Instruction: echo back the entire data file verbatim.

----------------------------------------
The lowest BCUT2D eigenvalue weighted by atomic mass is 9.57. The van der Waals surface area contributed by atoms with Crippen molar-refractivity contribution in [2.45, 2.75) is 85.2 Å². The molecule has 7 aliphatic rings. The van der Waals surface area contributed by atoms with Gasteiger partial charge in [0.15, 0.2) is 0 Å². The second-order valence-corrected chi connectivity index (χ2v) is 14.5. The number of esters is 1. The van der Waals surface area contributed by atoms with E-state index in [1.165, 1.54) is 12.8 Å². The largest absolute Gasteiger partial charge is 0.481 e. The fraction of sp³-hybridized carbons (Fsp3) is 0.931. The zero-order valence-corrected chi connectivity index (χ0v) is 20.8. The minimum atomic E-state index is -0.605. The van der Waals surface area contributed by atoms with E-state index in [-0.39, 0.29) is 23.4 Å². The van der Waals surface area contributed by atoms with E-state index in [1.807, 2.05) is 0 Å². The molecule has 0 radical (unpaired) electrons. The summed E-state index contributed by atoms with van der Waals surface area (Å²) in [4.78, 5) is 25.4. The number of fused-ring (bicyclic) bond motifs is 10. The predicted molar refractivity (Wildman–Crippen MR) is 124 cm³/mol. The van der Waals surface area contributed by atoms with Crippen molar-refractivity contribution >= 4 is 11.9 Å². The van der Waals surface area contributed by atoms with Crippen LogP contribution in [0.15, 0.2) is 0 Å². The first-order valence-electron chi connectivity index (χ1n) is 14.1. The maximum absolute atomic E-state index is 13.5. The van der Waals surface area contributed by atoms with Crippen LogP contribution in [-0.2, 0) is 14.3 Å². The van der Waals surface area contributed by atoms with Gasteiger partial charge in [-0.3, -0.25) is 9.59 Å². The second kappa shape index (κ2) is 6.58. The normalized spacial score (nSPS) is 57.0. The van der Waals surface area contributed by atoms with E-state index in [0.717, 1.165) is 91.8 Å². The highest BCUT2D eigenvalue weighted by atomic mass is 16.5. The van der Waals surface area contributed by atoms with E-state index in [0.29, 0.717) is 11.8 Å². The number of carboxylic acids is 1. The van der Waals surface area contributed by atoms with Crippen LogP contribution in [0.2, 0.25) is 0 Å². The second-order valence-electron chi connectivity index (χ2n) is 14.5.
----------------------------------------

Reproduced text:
The lowest BCUT2D eigenvalue weighted by atomic mass is 9.57. The van der Waals surface area contributed by atoms with Crippen molar-refractivity contribution in [2.45, 2.75) is 85.2 Å². The molecule has 7 aliphatic rings. The van der Waals surface area contributed by atoms with Gasteiger partial charge in [0.15, 0.2) is 0 Å². The second-order valence-corrected chi connectivity index (χ2v) is 14.5. The number of esters is 1. The van der Waals surface area contributed by atoms with E-state index in [1.165, 1.54) is 12.8 Å². The largest absolute Gasteiger partial charge is 0.481 e. The fraction of sp³-hybridized carbons (Fsp3) is 0.931. The zero-order valence-corrected chi connectivity index (χ0v) is 20.8. The minimum atomic E-state index is -0.605. The van der Waals surface area contributed by atoms with E-state index in [-0.39, 0.29) is 23.4 Å². The van der Waals surface area contributed by atoms with E-state index in [1.807, 2.05) is 0 Å². The molecule has 0 radical (unpaired) electrons. The summed E-state index contributed by atoms with van der Waals surface area (Å²) in [4.78, 5) is 25.4. The number of fused-ring (bicyclic) bond motifs is 10. The predicted molar refractivity (Wildman–Crippen MR) is 124 cm³/mol. The van der Waals surface area contributed by atoms with Crippen molar-refractivity contribution >= 4 is 11.9 Å². The van der Waals surface area contributed by atoms with Crippen LogP contribution in [0.15, 0.2) is 0 Å². The first-order valence-electron chi connectivity index (χ1n) is 14.1. The maximum absolute atomic E-state index is 13.5. The van der Waals surface area contributed by atoms with Crippen LogP contribution in [-0.2, 0) is 14.3 Å². The van der Waals surface area contributed by atoms with Gasteiger partial charge in [-0.3, -0.25) is 9.59 Å². The second kappa shape index (κ2) is 6.58. The normalized spacial score (nSPS) is 57.0. The van der Waals surface area contributed by atoms with E-state index in [0.717, 1.165) is 91.8 Å². The highest BCUT2D eigenvalue weighted by atomic mass is 16.5. The van der Waals surface area contributed by atoms with E-state index in [0.29, 0.717) is 11.8 Å². The number of carboxylic acids is 1. The van der Waals surface area contributed by atoms with Crippen LogP contribution in [0.2, 0.25) is 0 Å². The second-order valence-electron chi connectivity index (χ2n) is 14.5.